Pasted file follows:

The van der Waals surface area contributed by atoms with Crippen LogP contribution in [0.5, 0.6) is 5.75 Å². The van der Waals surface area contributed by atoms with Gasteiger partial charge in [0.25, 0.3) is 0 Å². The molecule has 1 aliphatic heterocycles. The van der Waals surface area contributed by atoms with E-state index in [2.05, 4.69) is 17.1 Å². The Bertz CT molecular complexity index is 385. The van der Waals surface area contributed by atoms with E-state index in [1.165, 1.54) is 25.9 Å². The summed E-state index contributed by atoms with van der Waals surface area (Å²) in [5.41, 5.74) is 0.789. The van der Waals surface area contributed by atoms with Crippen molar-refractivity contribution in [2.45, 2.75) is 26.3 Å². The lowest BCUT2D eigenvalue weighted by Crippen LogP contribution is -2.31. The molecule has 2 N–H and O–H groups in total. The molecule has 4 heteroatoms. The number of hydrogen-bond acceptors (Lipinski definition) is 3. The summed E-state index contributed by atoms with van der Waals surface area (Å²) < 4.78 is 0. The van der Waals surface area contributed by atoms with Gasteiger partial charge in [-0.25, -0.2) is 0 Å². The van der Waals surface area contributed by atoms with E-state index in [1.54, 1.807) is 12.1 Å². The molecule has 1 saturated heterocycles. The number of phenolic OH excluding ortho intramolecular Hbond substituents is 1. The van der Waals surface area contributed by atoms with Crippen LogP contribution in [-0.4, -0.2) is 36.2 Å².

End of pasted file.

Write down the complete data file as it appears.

The van der Waals surface area contributed by atoms with Crippen LogP contribution in [0.5, 0.6) is 5.75 Å². The van der Waals surface area contributed by atoms with Gasteiger partial charge in [0.25, 0.3) is 0 Å². The molecule has 1 aliphatic heterocycles. The van der Waals surface area contributed by atoms with E-state index in [2.05, 4.69) is 17.1 Å². The Bertz CT molecular complexity index is 385. The van der Waals surface area contributed by atoms with E-state index in [1.165, 1.54) is 25.9 Å². The summed E-state index contributed by atoms with van der Waals surface area (Å²) in [5.41, 5.74) is 0.789. The van der Waals surface area contributed by atoms with Crippen molar-refractivity contribution in [2.45, 2.75) is 26.3 Å². The lowest BCUT2D eigenvalue weighted by Crippen LogP contribution is -2.31. The molecule has 2 N–H and O–H groups in total. The molecule has 4 heteroatoms. The number of hydrogen-bond acceptors (Lipinski definition) is 3. The summed E-state index contributed by atoms with van der Waals surface area (Å²) < 4.78 is 0. The van der Waals surface area contributed by atoms with Gasteiger partial charge in [-0.25, -0.2) is 0 Å². The van der Waals surface area contributed by atoms with E-state index in [1.54, 1.807) is 12.1 Å². The molecule has 1 saturated heterocycles. The number of phenolic OH excluding ortho intramolecular Hbond substituents is 1. The van der Waals surface area contributed by atoms with Crippen LogP contribution in [-0.4, -0.2) is 36.2 Å².